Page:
You certainly read Jamie Brisick’s New Yorker masterpiece from a few days ago wherein he discussed our new era where cameras are ever-present and how they have created self-aware styles like the one possessed by Mikey February.

A passage:

His hand jive, soul arches, and toreador-like flourishes play to the camera in a way that breaks the spell of the itinerant surfer in far-flung solitude. His style is as self-conscious as the duck-face selfie.

Well, South Africa’s Zig Zag magazine took offense to the slight. (Disclaimer: I love Zig Zag magazine more than any American or Australian surf pub.) Publisher Andy Davis headed straight to computer and wrote In Defense of Aesthetics and MFEB’s Style and shall we sample?

Surf media hyenas and outrage specialist Beachgrit immediately jumped on this passage and shared it under the headline: THE NEW YORKER: “MIKEY FEBRUARY’S STYLE IS AS SELF-CONSCIOUS AS THE DUCK-FACE SELFIE!” A brief scuffle ensued in the comments section. A place where hope for humanity goes to die.

(Disclaimer: being described as surf media hyenas and outrage specialists gives me a unique thrill.)

And then…

Ultimately, Brisick has fallen into the trap, of judging February by a feckless and imperial first world Californian surfing standard, where being caught trying too hard is the ultimate sin. It’s a curmudgeonly and spiteful comment, that fails to grasp a broader global context and ends up saying more about his own privilege than whether Mikey February’s style is pretentious.

And all this to justify a perspective that itself rests in the eye of the beholder and is as ephemeral as the mist on a morning up the Wesksus. Here at the Zag, we say viva MFeb style, voetsek New Yorker kakpraat!

Which, I was gracefully told, translates as “Bugger off New York shit talker!”

So, is dear Jamie Brisick a feckless imperialist? Is Mikey February’s style misunderstood? Are you where hope for humanity goes to die?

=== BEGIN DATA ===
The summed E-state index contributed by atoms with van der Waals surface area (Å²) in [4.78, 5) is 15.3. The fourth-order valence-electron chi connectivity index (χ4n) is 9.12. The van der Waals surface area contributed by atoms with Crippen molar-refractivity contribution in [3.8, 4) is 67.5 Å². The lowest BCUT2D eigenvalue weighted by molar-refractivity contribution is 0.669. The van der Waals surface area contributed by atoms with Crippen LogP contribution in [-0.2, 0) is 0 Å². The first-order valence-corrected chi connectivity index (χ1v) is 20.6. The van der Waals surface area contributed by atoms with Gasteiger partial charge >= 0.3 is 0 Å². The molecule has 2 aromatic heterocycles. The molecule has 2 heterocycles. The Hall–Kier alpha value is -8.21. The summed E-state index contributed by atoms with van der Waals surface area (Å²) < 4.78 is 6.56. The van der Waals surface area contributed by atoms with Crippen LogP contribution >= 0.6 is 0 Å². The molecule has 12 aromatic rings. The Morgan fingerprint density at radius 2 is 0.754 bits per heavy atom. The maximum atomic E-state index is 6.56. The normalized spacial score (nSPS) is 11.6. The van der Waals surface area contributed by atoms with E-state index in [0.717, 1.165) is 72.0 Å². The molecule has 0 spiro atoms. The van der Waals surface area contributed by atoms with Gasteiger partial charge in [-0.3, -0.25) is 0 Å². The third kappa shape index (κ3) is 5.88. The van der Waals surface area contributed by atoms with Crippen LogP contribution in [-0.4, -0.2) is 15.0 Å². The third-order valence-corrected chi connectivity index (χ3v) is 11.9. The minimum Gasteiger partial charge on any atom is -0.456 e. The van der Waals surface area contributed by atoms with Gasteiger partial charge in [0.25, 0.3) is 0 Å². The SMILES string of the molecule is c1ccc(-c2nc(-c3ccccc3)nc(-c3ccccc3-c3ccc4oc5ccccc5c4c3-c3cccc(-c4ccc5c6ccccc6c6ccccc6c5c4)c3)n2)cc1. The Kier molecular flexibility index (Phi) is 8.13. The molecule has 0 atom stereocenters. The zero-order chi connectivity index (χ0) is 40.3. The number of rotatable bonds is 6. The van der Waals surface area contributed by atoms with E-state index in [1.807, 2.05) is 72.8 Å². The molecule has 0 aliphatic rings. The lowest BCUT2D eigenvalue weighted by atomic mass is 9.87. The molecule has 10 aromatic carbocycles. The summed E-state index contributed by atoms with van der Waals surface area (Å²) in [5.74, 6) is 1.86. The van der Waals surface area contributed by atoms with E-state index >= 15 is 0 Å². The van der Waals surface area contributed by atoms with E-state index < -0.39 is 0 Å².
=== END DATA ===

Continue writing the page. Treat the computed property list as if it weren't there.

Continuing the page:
Much to discuss and much better than current Teahupoo.

Eat it, Joe Turpel.

Comment live: Finals day of the Tahiti Pro Teahupoo presented by Hurley!

Come celebrate one last hurrah!

Yesterday, a hot full day of professional surf action, was fun. There were controversies, upsets, fear, bravery and the omnipresent Wall of Cotton Candy Sweet Positive Sound coming from the World Surf League’s wood pallet wall’d booth. And what do you imagine happens during World Surf League commentator training, or rather what did happen those five years ago when Joey Turpel and gang received their first new order training?

Did onetime World Surf League CEO Herr Paul Speaker say, “I don’t care what you think you see, what you say must be POSITIVE” or some equal directive?

I do not understand it and it feels insulting. It feels profoundly insulting when Yago Dora sits for 35 minutes in non-stop waves, catches one and Joey Turpel says, “Dora gets one and is hustling back out to get back into the heat.”

But Dora was scared. He was not hustling to get back into the heat. He wanted it over. Everyone could see it yet no one in the booth could say it.

Infuriating and it makes me rage inside, shaking an impotent fist at the screen, cursing both 1988 and 1989.

Well, Longtom wrapped yesterday’s hot professional surf action almost too beautifully, and please forgive my rude fist shaking, for yesterday’s hot action also brought the return of the Li’l Plumber and the unveiling of Caio Ibelli. Do either have a shot to win the 2019 overall crown? Hope springs eternal.

And today is the last Teahupoo we’ll see all year before we head inland to cow country. A gorgeous day before hell truly cometh.

Let’s watch together and chat!